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Faced with the rapidly spreading Omicron variant of the coronavirus, state officials unveiled plans Wednesday to provide rapid tests for students in K-12 public schools and expand hours at busy screening sites.
Those efforts, along with a previously announced requirement that healthcare workers must receive a vaccine booster, are the latest steps aimed at repelling the highly mutated variant, which has spread rapidly nationwide since its arrival in the U.S. was first confirmed in San Francisco three weeks ago.
The new booster requirement applies to workers in healthcare and high-risk congregate settings, such as nursing homes. An estimated 2.5 million healthcare workers will be covered by the mandate, officials said.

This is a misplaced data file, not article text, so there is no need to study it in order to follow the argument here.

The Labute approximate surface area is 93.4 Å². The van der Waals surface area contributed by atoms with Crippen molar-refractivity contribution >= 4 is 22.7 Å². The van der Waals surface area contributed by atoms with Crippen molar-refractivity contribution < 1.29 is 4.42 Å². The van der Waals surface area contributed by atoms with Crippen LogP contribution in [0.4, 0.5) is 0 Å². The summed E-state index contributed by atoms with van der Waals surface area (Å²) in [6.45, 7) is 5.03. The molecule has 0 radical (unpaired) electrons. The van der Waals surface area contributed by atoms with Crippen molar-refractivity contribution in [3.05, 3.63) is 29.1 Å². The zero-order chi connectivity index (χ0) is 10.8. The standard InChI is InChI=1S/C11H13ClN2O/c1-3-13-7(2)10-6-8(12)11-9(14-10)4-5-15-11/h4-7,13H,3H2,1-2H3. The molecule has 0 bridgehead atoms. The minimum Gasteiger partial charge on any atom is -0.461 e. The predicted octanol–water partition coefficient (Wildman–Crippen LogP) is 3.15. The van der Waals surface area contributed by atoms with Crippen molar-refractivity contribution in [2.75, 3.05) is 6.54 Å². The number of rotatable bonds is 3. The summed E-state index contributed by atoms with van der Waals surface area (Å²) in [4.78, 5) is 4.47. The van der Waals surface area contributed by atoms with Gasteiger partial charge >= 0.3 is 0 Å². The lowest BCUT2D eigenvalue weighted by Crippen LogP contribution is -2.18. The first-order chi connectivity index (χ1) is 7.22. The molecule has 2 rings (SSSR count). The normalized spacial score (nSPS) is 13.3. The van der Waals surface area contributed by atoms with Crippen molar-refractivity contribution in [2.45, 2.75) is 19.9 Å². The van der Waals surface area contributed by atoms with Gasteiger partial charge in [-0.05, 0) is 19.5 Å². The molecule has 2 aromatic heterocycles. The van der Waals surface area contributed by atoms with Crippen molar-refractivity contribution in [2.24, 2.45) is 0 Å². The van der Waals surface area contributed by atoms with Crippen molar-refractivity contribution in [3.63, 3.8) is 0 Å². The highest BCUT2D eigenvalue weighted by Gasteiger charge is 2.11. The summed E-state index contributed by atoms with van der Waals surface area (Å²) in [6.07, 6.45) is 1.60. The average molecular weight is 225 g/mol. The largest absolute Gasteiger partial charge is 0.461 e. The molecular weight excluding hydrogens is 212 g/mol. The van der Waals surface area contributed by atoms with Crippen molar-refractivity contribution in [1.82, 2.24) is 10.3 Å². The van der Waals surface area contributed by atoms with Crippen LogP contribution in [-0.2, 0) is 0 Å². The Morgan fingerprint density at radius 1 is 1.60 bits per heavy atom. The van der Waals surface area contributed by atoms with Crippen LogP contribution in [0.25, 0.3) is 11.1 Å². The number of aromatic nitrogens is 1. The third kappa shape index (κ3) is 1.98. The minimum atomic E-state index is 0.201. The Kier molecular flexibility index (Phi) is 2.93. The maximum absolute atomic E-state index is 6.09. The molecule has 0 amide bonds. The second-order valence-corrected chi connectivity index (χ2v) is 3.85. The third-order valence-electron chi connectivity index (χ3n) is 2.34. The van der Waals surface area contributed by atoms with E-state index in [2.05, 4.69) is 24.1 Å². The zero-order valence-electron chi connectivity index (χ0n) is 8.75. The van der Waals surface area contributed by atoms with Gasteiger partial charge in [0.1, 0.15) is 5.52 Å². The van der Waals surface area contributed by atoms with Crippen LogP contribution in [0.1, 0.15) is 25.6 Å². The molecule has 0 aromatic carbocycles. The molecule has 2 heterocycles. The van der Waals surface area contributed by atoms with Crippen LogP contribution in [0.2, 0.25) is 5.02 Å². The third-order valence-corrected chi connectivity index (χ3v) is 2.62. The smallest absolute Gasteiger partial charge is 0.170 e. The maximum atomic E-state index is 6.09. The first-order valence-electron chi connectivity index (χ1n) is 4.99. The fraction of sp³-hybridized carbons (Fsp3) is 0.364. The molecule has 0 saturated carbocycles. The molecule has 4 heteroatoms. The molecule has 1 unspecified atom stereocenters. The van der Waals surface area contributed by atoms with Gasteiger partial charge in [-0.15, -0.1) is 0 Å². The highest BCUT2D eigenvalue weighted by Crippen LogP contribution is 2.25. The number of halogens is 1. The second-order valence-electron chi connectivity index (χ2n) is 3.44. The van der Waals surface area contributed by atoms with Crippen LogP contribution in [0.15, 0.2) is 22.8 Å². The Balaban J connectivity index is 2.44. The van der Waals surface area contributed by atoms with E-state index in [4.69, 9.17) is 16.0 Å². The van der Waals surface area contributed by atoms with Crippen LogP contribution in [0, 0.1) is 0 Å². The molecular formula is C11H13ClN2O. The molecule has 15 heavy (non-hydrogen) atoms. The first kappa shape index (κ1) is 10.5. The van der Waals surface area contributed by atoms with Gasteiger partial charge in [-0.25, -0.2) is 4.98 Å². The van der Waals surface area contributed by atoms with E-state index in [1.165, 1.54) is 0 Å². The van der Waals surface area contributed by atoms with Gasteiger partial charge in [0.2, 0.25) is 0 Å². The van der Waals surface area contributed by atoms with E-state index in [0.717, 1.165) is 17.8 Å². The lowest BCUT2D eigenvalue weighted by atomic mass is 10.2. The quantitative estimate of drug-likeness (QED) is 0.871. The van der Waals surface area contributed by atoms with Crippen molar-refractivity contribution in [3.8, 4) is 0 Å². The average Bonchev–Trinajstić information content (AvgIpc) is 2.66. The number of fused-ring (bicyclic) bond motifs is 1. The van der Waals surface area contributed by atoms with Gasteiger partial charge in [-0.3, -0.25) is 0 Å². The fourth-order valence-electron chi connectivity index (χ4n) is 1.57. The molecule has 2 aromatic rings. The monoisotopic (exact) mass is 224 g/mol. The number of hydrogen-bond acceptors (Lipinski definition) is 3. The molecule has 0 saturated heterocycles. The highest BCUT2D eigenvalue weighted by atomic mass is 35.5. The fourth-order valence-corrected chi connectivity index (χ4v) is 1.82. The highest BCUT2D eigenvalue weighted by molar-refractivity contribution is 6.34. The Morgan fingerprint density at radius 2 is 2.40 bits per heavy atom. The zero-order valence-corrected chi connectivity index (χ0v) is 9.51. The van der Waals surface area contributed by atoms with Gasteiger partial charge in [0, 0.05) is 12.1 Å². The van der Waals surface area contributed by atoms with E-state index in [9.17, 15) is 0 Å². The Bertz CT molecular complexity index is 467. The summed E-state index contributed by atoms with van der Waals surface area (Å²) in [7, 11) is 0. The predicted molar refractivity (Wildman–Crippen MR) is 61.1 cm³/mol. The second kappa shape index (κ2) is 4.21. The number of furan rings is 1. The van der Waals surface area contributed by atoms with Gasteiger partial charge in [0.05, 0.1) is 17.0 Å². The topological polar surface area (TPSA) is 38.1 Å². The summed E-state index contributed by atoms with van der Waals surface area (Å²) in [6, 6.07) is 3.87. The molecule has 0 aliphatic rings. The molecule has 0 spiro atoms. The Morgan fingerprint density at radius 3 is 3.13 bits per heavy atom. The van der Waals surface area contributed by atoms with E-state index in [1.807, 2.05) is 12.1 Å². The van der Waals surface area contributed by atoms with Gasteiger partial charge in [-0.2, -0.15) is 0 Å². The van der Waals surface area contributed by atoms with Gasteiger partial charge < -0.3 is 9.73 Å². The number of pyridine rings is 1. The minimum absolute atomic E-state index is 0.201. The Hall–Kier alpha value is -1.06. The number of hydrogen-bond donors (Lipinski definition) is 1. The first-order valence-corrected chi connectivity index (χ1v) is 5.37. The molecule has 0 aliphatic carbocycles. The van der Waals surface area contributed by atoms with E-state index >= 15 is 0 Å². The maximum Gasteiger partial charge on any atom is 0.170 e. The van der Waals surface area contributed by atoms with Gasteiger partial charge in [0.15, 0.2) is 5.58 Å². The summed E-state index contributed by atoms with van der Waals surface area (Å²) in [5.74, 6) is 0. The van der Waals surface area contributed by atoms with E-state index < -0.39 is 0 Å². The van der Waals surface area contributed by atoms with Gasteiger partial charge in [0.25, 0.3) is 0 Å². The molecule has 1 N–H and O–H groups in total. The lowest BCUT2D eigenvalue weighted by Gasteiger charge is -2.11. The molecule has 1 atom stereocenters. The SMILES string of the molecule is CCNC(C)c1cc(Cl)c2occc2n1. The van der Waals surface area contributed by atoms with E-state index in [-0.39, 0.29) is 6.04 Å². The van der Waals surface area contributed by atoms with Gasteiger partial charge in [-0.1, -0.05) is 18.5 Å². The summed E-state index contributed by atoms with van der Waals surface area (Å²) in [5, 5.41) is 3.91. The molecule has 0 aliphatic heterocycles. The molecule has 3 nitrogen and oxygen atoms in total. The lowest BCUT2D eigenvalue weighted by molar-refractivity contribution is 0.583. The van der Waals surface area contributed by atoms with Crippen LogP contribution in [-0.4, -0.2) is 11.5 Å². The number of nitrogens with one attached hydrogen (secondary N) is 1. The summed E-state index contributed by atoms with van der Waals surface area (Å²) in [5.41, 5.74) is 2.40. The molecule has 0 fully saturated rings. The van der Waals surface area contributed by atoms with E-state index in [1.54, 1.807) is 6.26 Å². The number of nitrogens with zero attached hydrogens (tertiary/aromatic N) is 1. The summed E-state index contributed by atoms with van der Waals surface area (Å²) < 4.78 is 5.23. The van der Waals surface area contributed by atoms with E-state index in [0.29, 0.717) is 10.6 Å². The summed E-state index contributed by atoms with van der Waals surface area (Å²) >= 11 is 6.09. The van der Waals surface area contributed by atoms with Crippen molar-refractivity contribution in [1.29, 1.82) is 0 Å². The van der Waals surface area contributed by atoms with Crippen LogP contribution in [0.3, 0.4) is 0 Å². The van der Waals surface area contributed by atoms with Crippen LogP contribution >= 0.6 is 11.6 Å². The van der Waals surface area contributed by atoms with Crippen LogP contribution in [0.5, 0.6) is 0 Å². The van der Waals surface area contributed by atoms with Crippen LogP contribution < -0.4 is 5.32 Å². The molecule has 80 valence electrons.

Employees in those areas — who already are required to have completed their initial inoculation series — will need to be boosted by Feb. 1. Prior to that date, those who have not received the additional dose will be tested twice a week, Gov. Gavin Newsom said during a briefing Wednesday.
Officials said the mandate will protect both workers and the vulnerable populations they serve, as well as help keep healthcare staffing at levels needed to navigate a possible patient surge.
"We recognize now that just being vaccinated, fully vaccinated, is not enough with this new variant. And we believe it’s important to extend this requirement to getting that third dose, to getting boosted," Newsom said.
California also has plans to furnish every public elementary, middle and high school student with one or two rapid tests as they return from winter break.
Newsom said California will order 6 million tests and send those to partners around the state.